Rail regulator reveals passengers' ticket confusion and calls for improvements
7 June 2012
The Office of Rail Regulation (ORR) is calling on train operators to provide better ticket information as revealing research, published today, highlights that many passengers find selecting and buying rail tickets confusing and frustrating.
Over 1,600 rail passengers across Great Britain were questioned on trains, online and as part of focus groups about their experiences of choosing and buying rail tickets. Research highlights a varied understanding of ticket restrictions and validities - including of terminology such as 'peak', 'off-peak' and 'Advanced' ticket types - and the difficulties finding and buying the most cost-effective tickets:
- Nearly three-quarters of all those interviewed were not confident what 'off-peak' times were. 5% of on-train interviewees travelling on an 'Anytime' ticket realised that they could have travelled on an 'off-peak' ticket.
- Over 50% of online respondents agreed that 'it is a bit of a lottery as to whether you find the best price for a rail journey or not'. 45% said that the fare system is too complicated for them to understand.
- 41% of online respondents said they had previously purchased tickets and later found they could have made the journey on cheaper tickets.
- 70% of on-train interviewees were unaware that they could only travel on the specified train on an 'Advance' ticket. Among those travelling on an 'Advance' ticket, 37% interviewed did not realise that if they missed their train, and travelled on a later train, they would normally have to buy a new ticket.
The rail regulator is committed to putting passengers at the centre of the rail industry, building on the Government's Command Paper, published in March, which sets out its vision for customers being at the heart of rail reform. ORR has been working with the Association of Train Operating Companies (ATOC) to address the ticket complexity research findings, pushing for the provision of better ticket information for passengers. More accessible information must be made available so that passengers can access the most cost-effective fares, understand ticket restrictions and are aware of alternative routes.
Work has started to improve the information presented to passengers on websites, at ticket vending machines, and on tickets, making it clearer and more comprehensive. This includes redesigning train tickets to improve clarity of information (e.g. detailing restrictions on routes) and providing better information about ticket choices at ticket vending machines.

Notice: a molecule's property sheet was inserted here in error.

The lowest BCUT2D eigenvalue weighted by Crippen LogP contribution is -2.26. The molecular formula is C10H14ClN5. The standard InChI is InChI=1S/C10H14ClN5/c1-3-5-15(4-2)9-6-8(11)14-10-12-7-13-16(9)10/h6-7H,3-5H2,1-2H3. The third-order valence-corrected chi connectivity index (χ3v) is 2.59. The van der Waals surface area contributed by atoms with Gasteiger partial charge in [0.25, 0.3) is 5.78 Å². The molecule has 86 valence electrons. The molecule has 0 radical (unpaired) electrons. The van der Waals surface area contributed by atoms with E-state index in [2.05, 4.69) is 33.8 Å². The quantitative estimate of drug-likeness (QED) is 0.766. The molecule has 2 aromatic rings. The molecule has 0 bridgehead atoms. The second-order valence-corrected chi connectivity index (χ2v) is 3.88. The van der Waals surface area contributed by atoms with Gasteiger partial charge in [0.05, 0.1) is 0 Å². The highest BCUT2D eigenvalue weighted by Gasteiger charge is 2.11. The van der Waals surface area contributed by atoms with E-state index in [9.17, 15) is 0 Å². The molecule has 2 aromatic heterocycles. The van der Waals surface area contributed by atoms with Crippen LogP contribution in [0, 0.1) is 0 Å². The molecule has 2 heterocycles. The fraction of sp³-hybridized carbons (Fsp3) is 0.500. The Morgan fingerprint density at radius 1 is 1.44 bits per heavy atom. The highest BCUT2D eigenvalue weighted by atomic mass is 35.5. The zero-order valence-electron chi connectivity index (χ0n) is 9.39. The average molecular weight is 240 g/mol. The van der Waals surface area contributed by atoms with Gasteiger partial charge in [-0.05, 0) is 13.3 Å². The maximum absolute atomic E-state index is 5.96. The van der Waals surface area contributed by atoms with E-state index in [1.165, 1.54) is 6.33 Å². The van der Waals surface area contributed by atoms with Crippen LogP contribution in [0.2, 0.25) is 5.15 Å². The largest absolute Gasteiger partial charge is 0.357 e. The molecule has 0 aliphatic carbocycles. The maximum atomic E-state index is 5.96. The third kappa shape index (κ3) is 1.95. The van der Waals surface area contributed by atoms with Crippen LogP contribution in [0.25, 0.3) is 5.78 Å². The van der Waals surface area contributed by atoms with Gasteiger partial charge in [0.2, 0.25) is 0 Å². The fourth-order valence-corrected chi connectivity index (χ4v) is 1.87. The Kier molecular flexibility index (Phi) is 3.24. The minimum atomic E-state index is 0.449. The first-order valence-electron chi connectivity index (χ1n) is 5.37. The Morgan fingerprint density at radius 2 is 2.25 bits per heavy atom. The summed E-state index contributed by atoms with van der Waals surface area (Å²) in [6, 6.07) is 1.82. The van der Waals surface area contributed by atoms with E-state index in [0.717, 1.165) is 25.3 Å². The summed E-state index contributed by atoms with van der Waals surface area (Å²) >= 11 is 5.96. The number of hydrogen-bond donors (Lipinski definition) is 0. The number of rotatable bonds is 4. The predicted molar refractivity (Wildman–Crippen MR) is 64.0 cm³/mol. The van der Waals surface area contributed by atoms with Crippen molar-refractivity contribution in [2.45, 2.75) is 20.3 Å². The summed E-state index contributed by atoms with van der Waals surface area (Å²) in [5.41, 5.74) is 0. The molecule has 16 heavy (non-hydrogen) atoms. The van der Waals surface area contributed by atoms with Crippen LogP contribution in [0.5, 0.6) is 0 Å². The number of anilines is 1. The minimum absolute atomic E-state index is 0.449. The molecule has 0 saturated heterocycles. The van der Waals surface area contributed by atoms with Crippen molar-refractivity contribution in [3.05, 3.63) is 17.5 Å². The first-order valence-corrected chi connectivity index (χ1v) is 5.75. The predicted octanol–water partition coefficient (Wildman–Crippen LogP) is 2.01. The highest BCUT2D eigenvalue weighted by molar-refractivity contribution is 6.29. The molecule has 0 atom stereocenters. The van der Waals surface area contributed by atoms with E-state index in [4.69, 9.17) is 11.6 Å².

ORR Chair, Anna Walker, said:
ORR's revealing research shows that passengers are often confused and frustrated by the lack of information about rail tickets, particularly where and when to get the best value fares and what the best ticket options are. Our research speaks for itself. Nearly 50% of passengers surveyed online said that the fares system is too complicated to understand, and 41% who had previously purchased a ticket found they could have made the journey on a cheaper ticket. If passengers do not have the information they need, they can end up paying more than is necessary or find themselves being penalised for having the wrong ticket. Lack of clarity or certainty that they are getting the right ticket can also undermine passengers' confidence and trust in the railways.
We have been working hard with the Association of Train Operating Companies (ATOC) on initiatives which respond to customer demand and I am pleased with the progress being made, and the work that ATOC has undertaken, to make improvements for passengers. Providing clearer information for passengers buying tickets online and at ticket vending machines is a positive step forward, as is improving information on tickets.
I urge train companies to continue with these improvements to win the confidence of passengers. There is much more work to be done including how ticket collection can be made easier, and making sure passengers are able to print off their tickets at home, or use their mobile phones, just like they can when they fly. If other travel industries can do it and make it work, so should the rail industry.
The rail regulator will continue to work closely with ATOC, individual train companies, and passenger bodies to understand the extent to which new and proposed initiatives will address the problems identified. ORR will monitor their delivery and consider what action might be necessary to ensure that passengers see real change.
Notes to editors:
- Read ORR's report, including ATOC's response PDF, 1,344 Kb
- Read ORR's research PDF, 713 Kb
- Data was gathered via on-train research (937 passenger-completed questionnaires covering 127 trains), online questionnaires (755 respondents), focus groups, and examination of previous reports. For further information on methodology, please see ORR's report.
- ORR Media Relations can be contacted on 020 7282 2094.